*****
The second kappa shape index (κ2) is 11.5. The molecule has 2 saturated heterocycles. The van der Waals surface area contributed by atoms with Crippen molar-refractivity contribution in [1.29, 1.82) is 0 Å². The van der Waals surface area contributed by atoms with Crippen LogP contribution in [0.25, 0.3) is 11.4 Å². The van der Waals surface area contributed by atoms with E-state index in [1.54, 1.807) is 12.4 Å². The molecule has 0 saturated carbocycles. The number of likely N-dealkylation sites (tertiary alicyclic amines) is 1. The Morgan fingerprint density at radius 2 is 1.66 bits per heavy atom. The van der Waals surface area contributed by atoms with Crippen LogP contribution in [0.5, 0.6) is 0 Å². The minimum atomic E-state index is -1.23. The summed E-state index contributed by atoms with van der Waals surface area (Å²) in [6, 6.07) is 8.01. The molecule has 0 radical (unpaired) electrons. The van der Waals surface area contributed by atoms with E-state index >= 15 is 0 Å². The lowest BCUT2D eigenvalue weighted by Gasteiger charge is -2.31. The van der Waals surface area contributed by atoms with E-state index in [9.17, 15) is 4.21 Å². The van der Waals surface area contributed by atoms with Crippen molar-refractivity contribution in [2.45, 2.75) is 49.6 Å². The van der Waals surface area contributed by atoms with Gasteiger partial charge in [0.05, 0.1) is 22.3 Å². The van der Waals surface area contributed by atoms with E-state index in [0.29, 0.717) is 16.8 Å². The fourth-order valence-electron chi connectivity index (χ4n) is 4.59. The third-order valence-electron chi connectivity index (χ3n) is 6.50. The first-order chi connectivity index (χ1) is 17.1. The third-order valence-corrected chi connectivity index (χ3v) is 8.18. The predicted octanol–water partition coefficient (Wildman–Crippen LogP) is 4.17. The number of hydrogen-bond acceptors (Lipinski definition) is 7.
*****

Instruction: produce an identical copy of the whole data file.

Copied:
The second kappa shape index (κ2) is 11.5. The molecule has 2 saturated heterocycles. The van der Waals surface area contributed by atoms with Crippen molar-refractivity contribution in [1.29, 1.82) is 0 Å². The van der Waals surface area contributed by atoms with Crippen LogP contribution in [0.25, 0.3) is 11.4 Å². The van der Waals surface area contributed by atoms with E-state index in [1.54, 1.807) is 12.4 Å². The molecule has 0 saturated carbocycles. The number of likely N-dealkylation sites (tertiary alicyclic amines) is 1. The Morgan fingerprint density at radius 2 is 1.66 bits per heavy atom. The van der Waals surface area contributed by atoms with Crippen LogP contribution in [0.5, 0.6) is 0 Å². The minimum atomic E-state index is -1.23. The summed E-state index contributed by atoms with van der Waals surface area (Å²) in [6, 6.07) is 8.01. The molecule has 0 radical (unpaired) electrons. The van der Waals surface area contributed by atoms with E-state index >= 15 is 0 Å². The lowest BCUT2D eigenvalue weighted by Gasteiger charge is -2.31. The van der Waals surface area contributed by atoms with E-state index in [9.17, 15) is 4.21 Å². The van der Waals surface area contributed by atoms with Crippen molar-refractivity contribution in [2.45, 2.75) is 49.6 Å². The van der Waals surface area contributed by atoms with Gasteiger partial charge in [0.05, 0.1) is 22.3 Å². The van der Waals surface area contributed by atoms with E-state index in [0.29, 0.717) is 16.8 Å². The fourth-order valence-electron chi connectivity index (χ4n) is 4.59. The third-order valence-electron chi connectivity index (χ3n) is 6.50. The first-order chi connectivity index (χ1) is 17.1. The third-order valence-corrected chi connectivity index (χ3v) is 8.18. The predicted octanol–water partition coefficient (Wildman–Crippen LogP) is 4.17. The number of hydrogen-bond acceptors (Lipinski definition) is 7.